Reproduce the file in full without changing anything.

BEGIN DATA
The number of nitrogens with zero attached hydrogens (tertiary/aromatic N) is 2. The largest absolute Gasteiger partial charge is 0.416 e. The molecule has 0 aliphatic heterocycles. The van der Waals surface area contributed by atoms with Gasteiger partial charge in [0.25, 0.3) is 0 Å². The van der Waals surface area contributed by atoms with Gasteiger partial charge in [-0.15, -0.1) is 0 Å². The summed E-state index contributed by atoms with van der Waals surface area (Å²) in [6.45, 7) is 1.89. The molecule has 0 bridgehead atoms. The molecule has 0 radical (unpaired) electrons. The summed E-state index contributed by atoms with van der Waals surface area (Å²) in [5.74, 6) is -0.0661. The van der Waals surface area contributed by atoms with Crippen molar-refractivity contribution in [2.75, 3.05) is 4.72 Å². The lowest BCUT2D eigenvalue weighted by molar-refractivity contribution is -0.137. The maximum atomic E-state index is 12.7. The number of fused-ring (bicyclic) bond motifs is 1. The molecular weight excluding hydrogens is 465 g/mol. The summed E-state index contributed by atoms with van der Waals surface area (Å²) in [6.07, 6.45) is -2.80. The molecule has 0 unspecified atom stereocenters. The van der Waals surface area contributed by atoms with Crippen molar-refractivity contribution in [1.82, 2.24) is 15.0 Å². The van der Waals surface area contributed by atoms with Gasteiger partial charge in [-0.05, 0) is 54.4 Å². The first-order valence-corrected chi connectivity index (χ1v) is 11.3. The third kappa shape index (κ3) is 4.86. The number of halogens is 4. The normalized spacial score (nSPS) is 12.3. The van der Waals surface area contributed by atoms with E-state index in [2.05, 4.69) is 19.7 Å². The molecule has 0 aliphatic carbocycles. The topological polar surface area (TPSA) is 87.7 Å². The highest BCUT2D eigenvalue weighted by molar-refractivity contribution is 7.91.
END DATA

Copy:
The number of nitrogens with zero attached hydrogens (tertiary/aromatic N) is 2. The largest absolute Gasteiger partial charge is 0.416 e. The molecule has 0 aliphatic heterocycles. The van der Waals surface area contributed by atoms with Gasteiger partial charge in [0.25, 0.3) is 0 Å². The van der Waals surface area contributed by atoms with Gasteiger partial charge in [-0.15, -0.1) is 0 Å². The summed E-state index contributed by atoms with van der Waals surface area (Å²) in [6.45, 7) is 1.89. The molecule has 0 bridgehead atoms. The molecule has 0 radical (unpaired) electrons. The summed E-state index contributed by atoms with van der Waals surface area (Å²) in [5.74, 6) is -0.0661. The van der Waals surface area contributed by atoms with Crippen molar-refractivity contribution in [2.75, 3.05) is 4.72 Å². The lowest BCUT2D eigenvalue weighted by molar-refractivity contribution is -0.137. The maximum atomic E-state index is 12.7. The number of fused-ring (bicyclic) bond motifs is 1. The molecular weight excluding hydrogens is 465 g/mol. The summed E-state index contributed by atoms with van der Waals surface area (Å²) in [6.07, 6.45) is -2.80. The molecule has 0 unspecified atom stereocenters. The van der Waals surface area contributed by atoms with Crippen molar-refractivity contribution in [1.82, 2.24) is 15.0 Å². The van der Waals surface area contributed by atoms with Gasteiger partial charge in [-0.05, 0) is 54.4 Å². The first-order valence-corrected chi connectivity index (χ1v) is 11.3. The third kappa shape index (κ3) is 4.86. The number of halogens is 4. The normalized spacial score (nSPS) is 12.3. The van der Waals surface area contributed by atoms with E-state index in [2.05, 4.69) is 19.7 Å². The molecule has 0 aliphatic carbocycles. The topological polar surface area (TPSA) is 87.7 Å². The highest BCUT2D eigenvalue weighted by molar-refractivity contribution is 7.91.